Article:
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Dayton, Ohio 45404
9891 Montgomery, Rd.
Cincinnati, Ohio 45242
2783 Martin Rd.
Dublin, OH 43017
“For God so loved
the world that he
gave his one and
only Son, that
in him shall not
perish but have
At the core of Ohio
TeleCom are the values
instilled in our
concience by our
saviour Jesus Christ.
Matt 7:12 “Do to
others whatever you
would have them do to
Service - Repair - Installation - Adds - Moves - Changes
Our certified technicians and our access to repair and
replacement parts will keep your system operational.
Cat5e, Cat6, Cat6a, Fiber Optics, Wireless Ethernet Radios,
WiFI, Adds, Moves and Changes to your new and existing
“Local Technicians = Great Service”
CAT5 (also, CAT 5) is an Ethernet network cable standard defined by the Electronic
Industries Association and Telecommunications Industry Association (commonly known as
EIA/TIA). CAT5 is the fifth generation of twisted pair Ethernet technology and the most
popular of all twisted pair cables in use today.
CAT5 cable contains four pairs of copper wire. It supports Fast Ethernet speeds (up to 100
Mbps). As with all other types of twisted pair EIA/TIA cabling, CAT5 cable runs are limited to
a maximum recommended run length of 100m (328 feet).
Although CAT5 cable usually contains four pairs of copper wire, Fast Ethernet
communications only utilize two pairs. A newer specification for CAT5 cable - CAT5
enhanced ("CAT5e" or "CAT 5e") - supports networking at Gigabit Ethernet[ speeds (up to
1000 Mbps) over short distances by utilizing all four wire pairs, and it is backward-compatible
with ordinary CAT5.
Twisted pair cable like CAT5 comes in two main varieties, solid and stranded. Solid CAT5
cable supports longer length runs and works best in fixed wiring configurations like office
buildings. Stranded CAT5 cable, on the other hand, is more pliable and better suited for
shorter-distance, movable cabling such as on-the-fly patch cabling.
Though newer cable technologies like CAT6 and CAT7 are in development, CAT5 / CAT5e
Ethernet cable remains the popular choice for most wired local area networks (LANs),
because Ethernet gear is both affordable and supports high speeds.
CAT6: is an Ethernet cable standard defined by the Electronic Industries Association and
Telecommunications Industry Association (commonly known as EIA/TIA). CAT6 is the sixth
generation of twisted pair Ethernet cabling.
CAT6 cable contains four pairs of copper wire like the previous generation CAT5. Unlike
CAT5, however, CAT6 fully utilizes all four pairs. CAT6 supports Gigabit Ethernet speeds up
to 1 gigabit per second (Gbps) and supports communications at more than twice the speed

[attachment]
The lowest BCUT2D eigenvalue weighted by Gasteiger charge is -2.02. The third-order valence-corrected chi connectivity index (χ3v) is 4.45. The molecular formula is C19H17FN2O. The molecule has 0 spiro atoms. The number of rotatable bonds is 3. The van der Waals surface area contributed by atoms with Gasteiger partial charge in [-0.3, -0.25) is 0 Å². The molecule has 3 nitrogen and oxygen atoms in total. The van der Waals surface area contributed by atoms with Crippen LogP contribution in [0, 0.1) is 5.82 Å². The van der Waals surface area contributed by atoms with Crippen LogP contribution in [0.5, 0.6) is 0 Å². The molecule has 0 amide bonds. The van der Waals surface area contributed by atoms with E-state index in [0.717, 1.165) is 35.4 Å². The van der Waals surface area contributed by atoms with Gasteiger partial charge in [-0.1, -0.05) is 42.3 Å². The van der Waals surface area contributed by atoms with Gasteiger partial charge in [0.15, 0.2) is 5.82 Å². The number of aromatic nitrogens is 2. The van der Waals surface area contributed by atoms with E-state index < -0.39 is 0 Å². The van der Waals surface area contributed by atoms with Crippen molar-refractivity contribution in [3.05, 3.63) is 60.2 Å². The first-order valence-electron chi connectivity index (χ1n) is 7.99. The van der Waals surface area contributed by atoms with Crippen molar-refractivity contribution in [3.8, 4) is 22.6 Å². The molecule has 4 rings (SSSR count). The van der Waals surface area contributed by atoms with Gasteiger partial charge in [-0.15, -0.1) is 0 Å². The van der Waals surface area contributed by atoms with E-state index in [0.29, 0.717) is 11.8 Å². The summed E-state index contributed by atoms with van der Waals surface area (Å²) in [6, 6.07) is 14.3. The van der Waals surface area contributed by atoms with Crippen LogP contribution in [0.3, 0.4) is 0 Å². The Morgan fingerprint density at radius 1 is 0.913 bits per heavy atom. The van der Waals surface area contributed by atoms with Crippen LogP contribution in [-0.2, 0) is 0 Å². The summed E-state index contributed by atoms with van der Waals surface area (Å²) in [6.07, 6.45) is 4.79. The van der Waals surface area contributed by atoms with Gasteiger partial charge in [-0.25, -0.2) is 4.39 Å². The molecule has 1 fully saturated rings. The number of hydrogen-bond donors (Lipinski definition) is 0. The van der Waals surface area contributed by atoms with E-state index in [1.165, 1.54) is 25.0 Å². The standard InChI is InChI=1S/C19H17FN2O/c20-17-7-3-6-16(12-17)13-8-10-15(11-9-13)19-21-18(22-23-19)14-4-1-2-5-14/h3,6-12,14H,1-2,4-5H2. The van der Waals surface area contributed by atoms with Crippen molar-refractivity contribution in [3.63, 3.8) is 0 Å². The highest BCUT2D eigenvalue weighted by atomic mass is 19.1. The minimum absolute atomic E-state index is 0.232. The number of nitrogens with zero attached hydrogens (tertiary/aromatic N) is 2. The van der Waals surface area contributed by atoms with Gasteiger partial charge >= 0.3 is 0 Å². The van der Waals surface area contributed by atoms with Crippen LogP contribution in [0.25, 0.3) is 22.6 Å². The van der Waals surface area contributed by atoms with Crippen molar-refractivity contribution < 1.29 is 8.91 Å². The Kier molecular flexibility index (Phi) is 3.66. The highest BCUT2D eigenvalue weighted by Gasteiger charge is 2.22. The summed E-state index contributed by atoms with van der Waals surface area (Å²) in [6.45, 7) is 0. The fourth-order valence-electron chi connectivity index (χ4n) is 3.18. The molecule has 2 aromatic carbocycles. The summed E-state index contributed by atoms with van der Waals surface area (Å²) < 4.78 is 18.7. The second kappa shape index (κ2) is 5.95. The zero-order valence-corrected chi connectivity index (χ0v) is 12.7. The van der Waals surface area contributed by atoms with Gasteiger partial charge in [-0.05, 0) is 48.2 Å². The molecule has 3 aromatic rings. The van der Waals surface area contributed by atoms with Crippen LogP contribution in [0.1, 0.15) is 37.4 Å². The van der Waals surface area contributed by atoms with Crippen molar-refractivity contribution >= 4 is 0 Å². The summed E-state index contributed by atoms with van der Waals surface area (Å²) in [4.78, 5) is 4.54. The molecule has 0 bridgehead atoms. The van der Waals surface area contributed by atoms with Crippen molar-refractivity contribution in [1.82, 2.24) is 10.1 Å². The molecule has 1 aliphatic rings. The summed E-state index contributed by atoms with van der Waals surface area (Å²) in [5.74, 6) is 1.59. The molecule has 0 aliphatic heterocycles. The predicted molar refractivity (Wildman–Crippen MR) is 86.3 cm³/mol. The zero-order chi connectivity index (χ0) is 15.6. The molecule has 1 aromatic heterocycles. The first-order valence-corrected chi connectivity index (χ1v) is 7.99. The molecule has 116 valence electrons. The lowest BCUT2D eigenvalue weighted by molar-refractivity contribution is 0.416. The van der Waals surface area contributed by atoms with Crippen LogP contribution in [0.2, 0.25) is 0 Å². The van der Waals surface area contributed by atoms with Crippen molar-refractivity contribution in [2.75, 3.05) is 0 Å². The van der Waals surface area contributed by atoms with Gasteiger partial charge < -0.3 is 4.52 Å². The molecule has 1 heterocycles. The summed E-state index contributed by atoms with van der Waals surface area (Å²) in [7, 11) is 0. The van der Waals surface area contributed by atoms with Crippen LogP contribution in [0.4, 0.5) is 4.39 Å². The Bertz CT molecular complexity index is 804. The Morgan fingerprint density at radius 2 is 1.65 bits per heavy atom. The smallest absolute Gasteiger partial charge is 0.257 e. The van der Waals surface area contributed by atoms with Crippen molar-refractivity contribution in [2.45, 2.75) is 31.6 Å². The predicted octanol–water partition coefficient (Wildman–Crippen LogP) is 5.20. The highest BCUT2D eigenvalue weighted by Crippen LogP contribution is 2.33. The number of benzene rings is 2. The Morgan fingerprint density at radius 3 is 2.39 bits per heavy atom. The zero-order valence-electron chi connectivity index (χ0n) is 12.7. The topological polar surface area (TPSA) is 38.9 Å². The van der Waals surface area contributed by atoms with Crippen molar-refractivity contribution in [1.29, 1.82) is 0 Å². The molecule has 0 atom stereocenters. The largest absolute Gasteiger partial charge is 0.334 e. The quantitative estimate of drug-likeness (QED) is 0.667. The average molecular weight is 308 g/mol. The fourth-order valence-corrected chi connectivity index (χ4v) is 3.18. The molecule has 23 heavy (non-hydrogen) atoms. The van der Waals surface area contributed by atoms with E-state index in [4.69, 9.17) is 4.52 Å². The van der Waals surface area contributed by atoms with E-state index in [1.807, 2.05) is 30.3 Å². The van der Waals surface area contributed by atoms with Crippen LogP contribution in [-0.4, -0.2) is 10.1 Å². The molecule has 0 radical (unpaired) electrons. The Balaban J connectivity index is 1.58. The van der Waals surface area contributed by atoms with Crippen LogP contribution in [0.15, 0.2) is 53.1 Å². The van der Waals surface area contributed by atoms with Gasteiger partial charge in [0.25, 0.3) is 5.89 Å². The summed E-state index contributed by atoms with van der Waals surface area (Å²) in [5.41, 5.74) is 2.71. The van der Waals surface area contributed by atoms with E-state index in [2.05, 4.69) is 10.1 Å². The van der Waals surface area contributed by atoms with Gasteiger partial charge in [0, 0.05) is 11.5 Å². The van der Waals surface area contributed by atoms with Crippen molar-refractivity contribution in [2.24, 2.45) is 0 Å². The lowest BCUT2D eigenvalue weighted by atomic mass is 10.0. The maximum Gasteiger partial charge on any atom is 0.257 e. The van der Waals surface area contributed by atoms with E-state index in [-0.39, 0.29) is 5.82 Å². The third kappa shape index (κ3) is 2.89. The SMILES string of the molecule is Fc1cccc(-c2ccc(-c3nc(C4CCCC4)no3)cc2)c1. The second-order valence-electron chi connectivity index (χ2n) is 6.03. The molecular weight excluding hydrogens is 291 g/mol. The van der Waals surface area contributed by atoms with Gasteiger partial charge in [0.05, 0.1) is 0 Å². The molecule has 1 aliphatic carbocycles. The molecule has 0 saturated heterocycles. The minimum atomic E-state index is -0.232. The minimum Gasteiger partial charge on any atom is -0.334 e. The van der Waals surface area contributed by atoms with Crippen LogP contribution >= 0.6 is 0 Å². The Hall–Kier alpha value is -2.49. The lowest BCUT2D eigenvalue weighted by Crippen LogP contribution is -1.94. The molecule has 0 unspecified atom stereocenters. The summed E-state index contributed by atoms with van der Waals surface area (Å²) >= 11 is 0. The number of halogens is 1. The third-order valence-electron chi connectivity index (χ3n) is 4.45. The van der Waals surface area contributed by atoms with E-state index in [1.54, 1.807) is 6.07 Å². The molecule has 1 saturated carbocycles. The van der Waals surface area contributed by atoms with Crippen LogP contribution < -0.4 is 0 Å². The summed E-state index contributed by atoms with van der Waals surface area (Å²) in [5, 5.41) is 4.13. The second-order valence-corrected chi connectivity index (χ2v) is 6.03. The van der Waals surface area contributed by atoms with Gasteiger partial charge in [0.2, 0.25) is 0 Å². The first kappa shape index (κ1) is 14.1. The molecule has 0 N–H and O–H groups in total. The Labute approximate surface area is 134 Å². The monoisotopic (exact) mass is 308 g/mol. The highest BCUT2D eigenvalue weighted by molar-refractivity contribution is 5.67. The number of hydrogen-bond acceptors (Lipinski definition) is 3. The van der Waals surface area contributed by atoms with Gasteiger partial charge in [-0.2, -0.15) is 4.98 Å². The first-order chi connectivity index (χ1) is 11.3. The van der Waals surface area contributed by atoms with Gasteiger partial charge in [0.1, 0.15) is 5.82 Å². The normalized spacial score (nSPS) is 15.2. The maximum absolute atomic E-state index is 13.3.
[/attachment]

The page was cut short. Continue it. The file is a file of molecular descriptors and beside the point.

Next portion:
of CAT5e, the other popular standard for Gigabit Ethernet cabling. An enhanced version of
CAT6 called CAT6a supports up to 10 Gbps speeds.
As with all other types of twisted pair EIA/TIA cabling, individual CAT6 cable runs are limited
to a maximum recommended length of 100m (328 feet). Printing along the length of the
cable sheath identifies it as CAT6.
Fiber Optics: A fiber optic cable is a network cable that contains strands of glass fibers
inside an insulated casing. These cables are designed for long distance and very high
bandwidth (gigabit speed) network communications.
Fiber optic cables carry communication signals using pulses of light. While expensive, these
cables are increasingly being used instead of traditional copper cables, because fiber offers
more capacity and is less susceptible to electrical interference. So-called Fiber to the Home
(FTTH) installations are becoming more common as a way to bring ultra high speed Internet
service (100 Mbps and higher) to residences.
WiFi: Wi-Fi is the industry name for wireless LAN (WLAN) communication technology
related to the IEEE 802.11 family of wireless networking standards. To some, the term Wi-Fi
is synonymous with 802.11b, as 802.11b was the first standard in that family to enjoy
widespread popularity. Today, however, Wi-Fi can refer to any of the established standards:
802.11a, 802.11b, 802.11g and 802.11n.
The Wi-Fi Alliance (see sidebar) certifies vendor products to ensure 802.11 products on the
market follow the various 802.11 specifications. Unfortunately, 802.11a technology is not
compatible with 802.11b/g/n, so Wi-Fi product lines have been somewhat fragmented.
Bridge: A bridge device filters data traffic at a network boundary. Bridges reduce the
amount of traffic on a LAN by dividing it into two segments.
Bridges operate at the data link layer (Layer 2) of the OSI model. Bridges inspect incoming
traffic and decide whether to forward or discard it. An Ethernet bridge, for example, inspects
each incoming Ethernet frame - including the source and destination MAC addresses, and
sometimes the frame size - in making individual forwarding decisions.
Bridges serve a similar function as switches, that also operate at Layer 2. Traditional
bridges, though, support one network boundary, whereas switches usually offer four or more
hardware ports. Switches are sometimes called "multi-port bridges" for this reason.
Wireless Access Points : Wireless access points (APs or WAPs) are specially
configured nodes on wireless local area networks (WLANs). Access points act as a central
transmitter and receiver of WLAN radio signals.
Access points used in home or small business networks are generally small, dedicated
hardware devices featuring a built-in network adapter, antenna, and radio transmitter. Access
points support Wi-Fi wireless communication standards.
Although very small WLANs can function without access points in so-called "ad hoc" or peer-
to-peer mode, access points support "infrastructure" mode. This mode bridges WLANs with
a wired Ethernet LAN and also scales the network to support more clients. Older and base
model access points allowed a maximum of only 10 or 20 clients; many newer access points
support up to 255 clients.
10 BasInternational Data Number. See X.121.